For months, a team of Wake Forest Middle School students have spent their afternoons imagining what a city on the Hawaiian islands might look like several hundreds years from now.
They’ve mapped out where people will live and work, researched and designed a transportation system and built a scale model of their vision with recycled and donated materials.
In their model, a clear tube with beads traveling through it becomes a passenger train, treetops are made from bits of green sponge, and the core of a broken hair dryer is a key feature of their city’s skyline.
The team has done this work as part of the Future City competition, which challenges middle-school students to design a city with a focus on a particular city feature.
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This year, they’re tasked with responding to the theme of “Tomorrow’s Transit” and designing a way to move people in and around their city.
The scale model is just one part of the process though. The teams also must design a virtual model using SimCity computer software, write a research essay and an explanation of their plans, and present their city to a panel of judges.
“They’ve been extremely busy,” said Erin Lawrence, a science teacher at the school who coaches the team after school. “It’s amazing what they can do when they put their minds to it.”
The regional Future City competition takes place Sunday. Students from middle schools and academic programs from across Wake County, including Daniels, Ligon, Centennial Campus, Martin, the Science House at N.C. State and the North Carolina Mathematics and Science Education Network Pre-College Program at N.C. State, will participate.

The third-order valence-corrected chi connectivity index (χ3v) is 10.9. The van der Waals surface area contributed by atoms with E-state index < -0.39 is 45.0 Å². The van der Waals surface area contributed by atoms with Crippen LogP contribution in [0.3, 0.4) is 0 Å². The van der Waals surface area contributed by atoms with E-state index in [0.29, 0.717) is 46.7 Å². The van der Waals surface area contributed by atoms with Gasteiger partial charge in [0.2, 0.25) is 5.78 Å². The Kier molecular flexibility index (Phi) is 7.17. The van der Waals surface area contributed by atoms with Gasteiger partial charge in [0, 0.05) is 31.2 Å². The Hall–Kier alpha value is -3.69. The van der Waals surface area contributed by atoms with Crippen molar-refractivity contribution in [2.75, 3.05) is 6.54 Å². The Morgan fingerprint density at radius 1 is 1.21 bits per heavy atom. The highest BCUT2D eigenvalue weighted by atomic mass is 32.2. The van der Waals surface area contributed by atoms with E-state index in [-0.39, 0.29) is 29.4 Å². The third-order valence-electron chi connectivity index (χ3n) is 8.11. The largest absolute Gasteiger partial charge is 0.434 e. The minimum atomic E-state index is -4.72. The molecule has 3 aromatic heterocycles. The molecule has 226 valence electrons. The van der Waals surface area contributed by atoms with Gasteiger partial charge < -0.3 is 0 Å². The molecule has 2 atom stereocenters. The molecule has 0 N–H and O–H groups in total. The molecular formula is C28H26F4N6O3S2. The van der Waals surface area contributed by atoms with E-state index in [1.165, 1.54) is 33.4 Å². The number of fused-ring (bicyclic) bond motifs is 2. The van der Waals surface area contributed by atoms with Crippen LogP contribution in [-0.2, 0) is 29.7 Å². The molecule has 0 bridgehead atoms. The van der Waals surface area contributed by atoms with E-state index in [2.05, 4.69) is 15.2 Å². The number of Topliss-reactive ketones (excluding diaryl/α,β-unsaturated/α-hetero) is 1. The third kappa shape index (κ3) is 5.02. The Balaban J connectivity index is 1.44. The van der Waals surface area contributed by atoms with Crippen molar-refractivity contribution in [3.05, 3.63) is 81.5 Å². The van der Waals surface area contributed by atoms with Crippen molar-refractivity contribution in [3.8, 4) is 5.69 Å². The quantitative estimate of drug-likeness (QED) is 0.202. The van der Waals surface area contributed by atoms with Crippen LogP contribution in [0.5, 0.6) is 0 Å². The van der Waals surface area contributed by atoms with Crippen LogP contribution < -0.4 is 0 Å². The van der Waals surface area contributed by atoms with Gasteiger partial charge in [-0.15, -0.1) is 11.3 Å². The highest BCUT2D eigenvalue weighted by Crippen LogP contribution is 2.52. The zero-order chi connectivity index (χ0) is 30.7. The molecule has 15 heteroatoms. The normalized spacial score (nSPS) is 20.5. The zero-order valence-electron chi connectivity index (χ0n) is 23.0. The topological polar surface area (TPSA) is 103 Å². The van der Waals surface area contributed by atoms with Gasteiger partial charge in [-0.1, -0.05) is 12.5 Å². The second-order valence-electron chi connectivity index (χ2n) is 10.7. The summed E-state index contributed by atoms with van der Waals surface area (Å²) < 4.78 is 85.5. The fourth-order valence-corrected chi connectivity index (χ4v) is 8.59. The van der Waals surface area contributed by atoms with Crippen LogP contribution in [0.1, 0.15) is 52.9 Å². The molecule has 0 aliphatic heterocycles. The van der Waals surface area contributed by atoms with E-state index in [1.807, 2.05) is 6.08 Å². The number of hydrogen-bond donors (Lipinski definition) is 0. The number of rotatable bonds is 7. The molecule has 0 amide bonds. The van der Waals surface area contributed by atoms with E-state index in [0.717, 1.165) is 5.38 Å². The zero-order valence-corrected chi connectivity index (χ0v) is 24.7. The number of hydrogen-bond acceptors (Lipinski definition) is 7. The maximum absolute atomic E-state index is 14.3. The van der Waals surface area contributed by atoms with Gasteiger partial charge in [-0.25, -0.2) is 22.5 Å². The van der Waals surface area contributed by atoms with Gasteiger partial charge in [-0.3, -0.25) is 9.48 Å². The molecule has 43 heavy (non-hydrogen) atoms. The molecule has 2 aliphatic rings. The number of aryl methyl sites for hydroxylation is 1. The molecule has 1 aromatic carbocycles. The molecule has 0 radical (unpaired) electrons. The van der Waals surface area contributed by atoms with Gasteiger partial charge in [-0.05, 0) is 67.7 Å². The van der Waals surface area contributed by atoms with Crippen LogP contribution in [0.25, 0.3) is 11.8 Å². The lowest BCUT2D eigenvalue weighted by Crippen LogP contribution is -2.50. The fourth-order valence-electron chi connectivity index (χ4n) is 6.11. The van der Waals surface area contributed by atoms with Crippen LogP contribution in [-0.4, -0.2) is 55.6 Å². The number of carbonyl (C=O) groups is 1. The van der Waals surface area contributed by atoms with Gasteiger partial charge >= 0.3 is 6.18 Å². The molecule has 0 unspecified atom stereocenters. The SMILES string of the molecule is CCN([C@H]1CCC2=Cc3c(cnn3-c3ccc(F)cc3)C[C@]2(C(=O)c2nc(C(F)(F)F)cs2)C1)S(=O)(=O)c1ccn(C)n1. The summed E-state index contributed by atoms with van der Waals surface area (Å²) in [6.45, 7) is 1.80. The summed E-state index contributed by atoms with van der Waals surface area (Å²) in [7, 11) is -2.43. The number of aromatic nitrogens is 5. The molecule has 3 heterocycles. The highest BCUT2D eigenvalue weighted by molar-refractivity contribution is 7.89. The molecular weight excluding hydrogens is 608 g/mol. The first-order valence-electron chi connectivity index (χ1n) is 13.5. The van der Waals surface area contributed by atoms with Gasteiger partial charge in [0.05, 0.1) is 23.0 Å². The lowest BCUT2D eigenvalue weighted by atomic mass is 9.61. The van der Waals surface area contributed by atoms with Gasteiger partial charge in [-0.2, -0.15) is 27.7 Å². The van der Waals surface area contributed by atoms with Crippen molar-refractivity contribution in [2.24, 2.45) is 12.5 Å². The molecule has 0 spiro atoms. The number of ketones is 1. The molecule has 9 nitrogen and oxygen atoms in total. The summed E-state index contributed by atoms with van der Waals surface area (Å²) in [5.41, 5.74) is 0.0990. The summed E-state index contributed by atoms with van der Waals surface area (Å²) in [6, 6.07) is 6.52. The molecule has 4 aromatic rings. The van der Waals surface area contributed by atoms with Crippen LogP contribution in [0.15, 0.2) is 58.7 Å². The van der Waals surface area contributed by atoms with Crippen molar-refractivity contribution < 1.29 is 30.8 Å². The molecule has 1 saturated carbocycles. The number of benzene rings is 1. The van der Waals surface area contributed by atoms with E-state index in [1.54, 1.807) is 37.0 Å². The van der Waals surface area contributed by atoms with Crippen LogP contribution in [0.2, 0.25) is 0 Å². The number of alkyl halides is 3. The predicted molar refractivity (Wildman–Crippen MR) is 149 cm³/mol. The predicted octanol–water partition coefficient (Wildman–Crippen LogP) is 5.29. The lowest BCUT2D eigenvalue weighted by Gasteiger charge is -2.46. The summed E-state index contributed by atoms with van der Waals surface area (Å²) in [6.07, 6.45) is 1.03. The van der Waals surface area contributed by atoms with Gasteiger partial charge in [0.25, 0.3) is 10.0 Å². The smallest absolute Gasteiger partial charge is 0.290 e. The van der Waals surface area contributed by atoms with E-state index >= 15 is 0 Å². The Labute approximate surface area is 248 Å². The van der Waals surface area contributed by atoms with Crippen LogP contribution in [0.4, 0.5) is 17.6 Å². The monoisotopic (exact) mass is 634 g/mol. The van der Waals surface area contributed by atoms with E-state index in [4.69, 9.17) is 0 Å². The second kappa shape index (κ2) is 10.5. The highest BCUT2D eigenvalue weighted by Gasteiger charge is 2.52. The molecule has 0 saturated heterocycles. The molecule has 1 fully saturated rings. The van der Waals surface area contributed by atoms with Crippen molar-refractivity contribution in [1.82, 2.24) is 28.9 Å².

Wake Forest sixth-grader Lucas Le, 11, said the students started out “basically clueless,” but were able to bring their city to life with lots of research.
“I think it’s pretty cool how kids can hang out together and be productive,” he said.
Beth Healy, a social studies teacher at Ligon has led the school’s Future City team for nine years as part of an elective class at the school.
The competition requires that students engage with subjects from science and math to social students and language arts, all with a creative spin, she said. On top of that, they have to practice time management and working with others.
Healy said students also have to learn to balance their zaniest ideas with what’s realistic. Their solutions need to be rooted in research, not just pulled out of the sky. If they don’t, they’ll hear about it from the judges.
“You have to know your stuff,” she said.
Wake Forest eighth-grader Emma Paquette, 13, said she enjoys math and science, which is one reason she likes participating in Future City. But she’s also had a chance to work on giving speeches and doing detailed design work through the club. She learned how much she likes the latter – and she’s glad she found out.
“I just never really had an experience to experiment with it before,” she said.